The Oregon receiving corps has been dinged up during the fall camp and quarterback Kellen Clemens has not had as much of an opportunity to coordinate timing with receivers like Demetrius Williams, Garren Strong and Keith Allen as Bellotti would like. Tight end Tim Day has been recuperating from a stress fracture and the good news is that Day will see some time against Indiana. Bellotti describes Clemens as a great leader and great quarterback but hasn't been as consistent as the coach would like during fall camp because the mixing of the offensive linemen and unavailability of starting receivers.

"We've had five or six different receivers that have worked with the first team," described Bellotti of the problems of health of the receivers in regard to Clemen's performance. "Some have only practice three or four days out of the possible twelve to fifteen days."

Clemens will be backed up by true freshman Dennis Dixon at quarterback. Dixon has been very impressive in fall camp with his ability to scramble out of trouble and making plays on the run. Bellotti indicated that he plans to use Dixon as much as possible this season.

"We need to play the back up quarterback," Bellotti said.

The headman specifically mentioned a number of incoming freshman that will probably see playing time this year including Schwartz, Dixon, Faaeteete, wide receiver Cameron Colvin, cornerback Jackie Bates, linebackers John Bacon, Ryan Phipps and Kwame Agyeman. Bellotti also indicated that several of the freshman may become better than upperclassmen as the season progresses, dramatically illustrating just how good the 2004 recruiting class is.

For DiNardo's part, he feels that Oregon will be a very big test for his team.

"We got a tough game this weekend traveling to Oregon," DiNardo told writers in a telephone conference on Tuesday. "We will start to get ready today."

DiNardo, like Bellotti acknowledged that there are advantages and disadvantages of playing a team that opened a season with a bye. In Oregon's case, Indiana does not have the luxury of reviewing tapes of last week's game, but on the other hand, some first-game issues have been resolved for Indiana and not Oregon. Despite Oregon not playing last week, there are some things DiNardo has some concerns about including the infamous crowd noise at Autzen Stadium and Oregon's pre-season reputation.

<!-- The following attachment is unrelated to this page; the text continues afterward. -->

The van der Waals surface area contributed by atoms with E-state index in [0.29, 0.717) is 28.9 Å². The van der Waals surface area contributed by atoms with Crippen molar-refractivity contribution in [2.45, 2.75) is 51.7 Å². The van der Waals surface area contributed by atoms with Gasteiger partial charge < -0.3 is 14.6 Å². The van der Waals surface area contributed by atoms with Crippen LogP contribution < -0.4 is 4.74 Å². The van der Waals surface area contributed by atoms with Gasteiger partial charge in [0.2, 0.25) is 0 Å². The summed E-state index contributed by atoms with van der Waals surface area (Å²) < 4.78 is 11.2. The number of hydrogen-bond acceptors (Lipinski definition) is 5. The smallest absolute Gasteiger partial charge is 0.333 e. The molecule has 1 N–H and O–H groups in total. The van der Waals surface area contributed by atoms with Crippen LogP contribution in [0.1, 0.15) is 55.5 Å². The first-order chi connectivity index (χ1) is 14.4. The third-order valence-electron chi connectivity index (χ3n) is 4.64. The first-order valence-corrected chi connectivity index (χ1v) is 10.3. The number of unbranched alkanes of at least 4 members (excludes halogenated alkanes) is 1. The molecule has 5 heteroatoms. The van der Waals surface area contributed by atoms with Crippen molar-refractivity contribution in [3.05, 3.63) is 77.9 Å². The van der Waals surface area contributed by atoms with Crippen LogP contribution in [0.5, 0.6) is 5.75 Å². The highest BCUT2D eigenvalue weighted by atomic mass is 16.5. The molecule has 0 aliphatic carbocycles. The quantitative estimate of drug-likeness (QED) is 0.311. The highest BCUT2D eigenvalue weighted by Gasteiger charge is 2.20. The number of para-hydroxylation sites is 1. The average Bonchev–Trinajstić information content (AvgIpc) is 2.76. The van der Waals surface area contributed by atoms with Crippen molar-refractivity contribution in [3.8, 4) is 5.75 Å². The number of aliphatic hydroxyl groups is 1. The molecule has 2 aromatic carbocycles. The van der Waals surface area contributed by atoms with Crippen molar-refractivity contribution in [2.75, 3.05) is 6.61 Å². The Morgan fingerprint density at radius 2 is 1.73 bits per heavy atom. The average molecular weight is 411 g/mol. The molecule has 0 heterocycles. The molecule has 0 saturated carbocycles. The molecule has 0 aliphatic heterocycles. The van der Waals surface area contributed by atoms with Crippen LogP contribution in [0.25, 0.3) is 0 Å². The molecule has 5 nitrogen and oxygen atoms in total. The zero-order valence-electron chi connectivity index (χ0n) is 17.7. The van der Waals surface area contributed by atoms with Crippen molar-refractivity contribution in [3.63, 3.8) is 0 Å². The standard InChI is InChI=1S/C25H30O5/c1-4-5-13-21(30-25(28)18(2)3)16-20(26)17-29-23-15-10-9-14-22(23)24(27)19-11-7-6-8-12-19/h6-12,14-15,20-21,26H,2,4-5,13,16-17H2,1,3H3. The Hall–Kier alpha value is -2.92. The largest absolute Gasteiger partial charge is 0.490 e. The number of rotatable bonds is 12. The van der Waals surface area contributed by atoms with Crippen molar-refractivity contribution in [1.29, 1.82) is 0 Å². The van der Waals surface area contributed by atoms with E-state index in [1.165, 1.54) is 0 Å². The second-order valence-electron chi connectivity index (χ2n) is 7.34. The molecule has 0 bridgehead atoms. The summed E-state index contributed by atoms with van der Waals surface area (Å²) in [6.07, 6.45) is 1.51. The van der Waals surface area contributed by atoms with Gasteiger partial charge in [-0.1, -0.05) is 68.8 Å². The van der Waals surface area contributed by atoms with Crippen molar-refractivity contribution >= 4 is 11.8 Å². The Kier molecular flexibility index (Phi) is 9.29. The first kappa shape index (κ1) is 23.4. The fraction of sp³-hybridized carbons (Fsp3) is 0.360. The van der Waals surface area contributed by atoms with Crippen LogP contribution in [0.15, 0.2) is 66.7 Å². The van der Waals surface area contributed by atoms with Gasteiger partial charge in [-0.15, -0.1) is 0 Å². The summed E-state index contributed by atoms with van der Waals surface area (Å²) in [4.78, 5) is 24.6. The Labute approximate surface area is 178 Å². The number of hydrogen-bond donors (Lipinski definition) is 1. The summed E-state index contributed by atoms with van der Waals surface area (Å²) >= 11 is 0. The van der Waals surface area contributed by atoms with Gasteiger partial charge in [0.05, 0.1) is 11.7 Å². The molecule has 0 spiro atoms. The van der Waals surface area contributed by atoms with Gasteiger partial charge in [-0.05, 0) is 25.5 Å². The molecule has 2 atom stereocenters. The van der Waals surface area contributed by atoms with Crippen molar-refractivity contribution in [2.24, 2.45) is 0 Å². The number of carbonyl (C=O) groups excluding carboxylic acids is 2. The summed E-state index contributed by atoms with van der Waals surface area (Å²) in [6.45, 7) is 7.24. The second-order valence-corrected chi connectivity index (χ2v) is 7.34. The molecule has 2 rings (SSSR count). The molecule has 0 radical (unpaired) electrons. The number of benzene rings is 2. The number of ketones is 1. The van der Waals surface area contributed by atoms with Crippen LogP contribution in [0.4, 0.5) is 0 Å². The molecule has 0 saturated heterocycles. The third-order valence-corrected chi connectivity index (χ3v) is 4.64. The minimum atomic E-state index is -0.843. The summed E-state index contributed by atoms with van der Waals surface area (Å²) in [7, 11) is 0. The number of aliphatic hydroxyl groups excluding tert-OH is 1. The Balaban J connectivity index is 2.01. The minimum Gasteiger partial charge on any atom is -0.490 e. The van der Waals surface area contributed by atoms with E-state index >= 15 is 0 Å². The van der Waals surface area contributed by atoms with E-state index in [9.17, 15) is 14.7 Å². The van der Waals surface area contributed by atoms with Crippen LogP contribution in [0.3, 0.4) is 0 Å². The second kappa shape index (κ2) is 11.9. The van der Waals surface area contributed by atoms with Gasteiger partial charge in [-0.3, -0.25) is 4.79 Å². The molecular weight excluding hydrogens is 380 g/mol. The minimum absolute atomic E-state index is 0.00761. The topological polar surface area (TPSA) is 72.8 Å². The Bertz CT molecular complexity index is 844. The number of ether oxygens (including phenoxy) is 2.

"They are a physical, veteran group for the most part. It is their first game so we are going on last year's tapes so we don't know if there is anything new," commented DiNardo. "It will be loud and tough to communicate, and it is going to be tough for us going up against one of the better teams in the Pac-10."

The Ducks are ranked 24th in both the AP and ESPN Polls headed into the contest on Saturday. Oregon has played Indiana twice before and won both contests. The Ducks prevailed 28-22 at Portland's Multnomah Stadium (PGE Park) in 1963. The following year, Oregon traveled to Bloomington and won 29-21. The two teams will meet again at Indiana on September 25, 2005. Oregon has a 45-11 record at Autzen Stadium since Bellotti has taken over as head coach.

The wait is now over for the Ducks after a long summer vacation and it is clear Bellotti is ready to start a run for the Pac-10 Championship. This team has faced unusual adversity with the sudden and tragic death of incoming freshman Terrance Kelly. The fall camp caused observers at times to marvel at the talent level of the Ducks but also to ask questions about a team that has national championship aspirations. It is clear to anyone standing on the sidelines that this team has a special bond among the players, yet will that bond mean success on the playing field? This Saturday against Indiana will be the first step in answering those questions. Kickoff is scheduled at 3:30 p.m. in Autzen Stadium.